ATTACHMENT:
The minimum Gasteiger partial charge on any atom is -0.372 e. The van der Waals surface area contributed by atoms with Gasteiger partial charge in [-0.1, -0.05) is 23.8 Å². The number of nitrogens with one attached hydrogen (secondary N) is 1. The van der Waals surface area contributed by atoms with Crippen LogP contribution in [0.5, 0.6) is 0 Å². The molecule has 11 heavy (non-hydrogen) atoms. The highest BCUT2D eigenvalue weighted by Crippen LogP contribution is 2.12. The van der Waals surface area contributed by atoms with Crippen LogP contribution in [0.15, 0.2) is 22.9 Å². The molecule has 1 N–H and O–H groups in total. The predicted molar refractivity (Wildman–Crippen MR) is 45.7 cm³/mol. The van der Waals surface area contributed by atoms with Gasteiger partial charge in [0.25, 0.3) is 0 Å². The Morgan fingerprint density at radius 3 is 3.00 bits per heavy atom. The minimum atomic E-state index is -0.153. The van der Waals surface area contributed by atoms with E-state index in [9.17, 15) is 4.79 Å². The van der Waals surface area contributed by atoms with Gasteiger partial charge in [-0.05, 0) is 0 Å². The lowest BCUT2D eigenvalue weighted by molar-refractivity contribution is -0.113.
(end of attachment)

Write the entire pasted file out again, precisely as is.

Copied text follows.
The minimum Gasteiger partial charge on any atom is -0.372 e. The van der Waals surface area contributed by atoms with Gasteiger partial charge in [-0.1, -0.05) is 23.8 Å². The number of nitrogens with one attached hydrogen (secondary N) is 1. The van der Waals surface area contributed by atoms with Crippen LogP contribution in [0.5, 0.6) is 0 Å². The molecule has 11 heavy (non-hydrogen) atoms. The highest BCUT2D eigenvalue weighted by Crippen LogP contribution is 2.12. The van der Waals surface area contributed by atoms with Crippen LogP contribution in [0.15, 0.2) is 22.9 Å². The molecule has 1 N–H and O–H groups in total. The predicted molar refractivity (Wildman–Crippen MR) is 45.7 cm³/mol. The van der Waals surface area contributed by atoms with Gasteiger partial charge in [0.25, 0.3) is 0 Å². The Morgan fingerprint density at radius 3 is 3.00 bits per heavy atom. The minimum atomic E-state index is -0.153. The van der Waals surface area contributed by atoms with E-state index in [9.17, 15) is 4.79 Å². The van der Waals surface area contributed by atoms with Gasteiger partial charge in [-0.05, 0) is 0 Å². The lowest BCUT2D eigenvalue weighted by molar-refractivity contribution is -0.113.